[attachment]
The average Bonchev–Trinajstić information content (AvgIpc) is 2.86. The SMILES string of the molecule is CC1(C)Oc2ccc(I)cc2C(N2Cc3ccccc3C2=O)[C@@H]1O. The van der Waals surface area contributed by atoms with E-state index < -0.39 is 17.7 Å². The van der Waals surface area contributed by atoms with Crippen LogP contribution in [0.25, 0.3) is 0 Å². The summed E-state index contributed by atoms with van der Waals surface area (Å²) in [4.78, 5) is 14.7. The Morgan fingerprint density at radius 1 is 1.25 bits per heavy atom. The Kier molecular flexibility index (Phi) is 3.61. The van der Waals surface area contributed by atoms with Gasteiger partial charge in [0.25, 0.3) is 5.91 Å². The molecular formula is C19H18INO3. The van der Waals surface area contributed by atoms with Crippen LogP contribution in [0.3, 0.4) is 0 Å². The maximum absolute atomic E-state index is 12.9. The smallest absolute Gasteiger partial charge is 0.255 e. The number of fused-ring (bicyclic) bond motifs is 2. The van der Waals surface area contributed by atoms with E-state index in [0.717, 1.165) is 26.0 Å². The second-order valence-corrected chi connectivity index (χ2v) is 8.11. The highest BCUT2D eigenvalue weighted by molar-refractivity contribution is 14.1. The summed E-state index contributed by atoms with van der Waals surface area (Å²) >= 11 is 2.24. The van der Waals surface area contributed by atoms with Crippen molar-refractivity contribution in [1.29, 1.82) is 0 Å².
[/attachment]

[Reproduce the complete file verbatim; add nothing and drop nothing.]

The average Bonchev–Trinajstić information content (AvgIpc) is 2.86. The SMILES string of the molecule is CC1(C)Oc2ccc(I)cc2C(N2Cc3ccccc3C2=O)[C@@H]1O. The van der Waals surface area contributed by atoms with E-state index < -0.39 is 17.7 Å². The van der Waals surface area contributed by atoms with Crippen LogP contribution in [0.25, 0.3) is 0 Å². The summed E-state index contributed by atoms with van der Waals surface area (Å²) in [4.78, 5) is 14.7. The Morgan fingerprint density at radius 1 is 1.25 bits per heavy atom. The Kier molecular flexibility index (Phi) is 3.61. The van der Waals surface area contributed by atoms with Gasteiger partial charge in [0.25, 0.3) is 5.91 Å². The molecular formula is C19H18INO3. The van der Waals surface area contributed by atoms with Crippen LogP contribution in [0.3, 0.4) is 0 Å². The maximum absolute atomic E-state index is 12.9. The smallest absolute Gasteiger partial charge is 0.255 e. The number of fused-ring (bicyclic) bond motifs is 2. The van der Waals surface area contributed by atoms with E-state index in [0.717, 1.165) is 26.0 Å². The second-order valence-corrected chi connectivity index (χ2v) is 8.11. The highest BCUT2D eigenvalue weighted by molar-refractivity contribution is 14.1. The summed E-state index contributed by atoms with van der Waals surface area (Å²) >= 11 is 2.24. The van der Waals surface area contributed by atoms with Crippen molar-refractivity contribution in [1.29, 1.82) is 0 Å².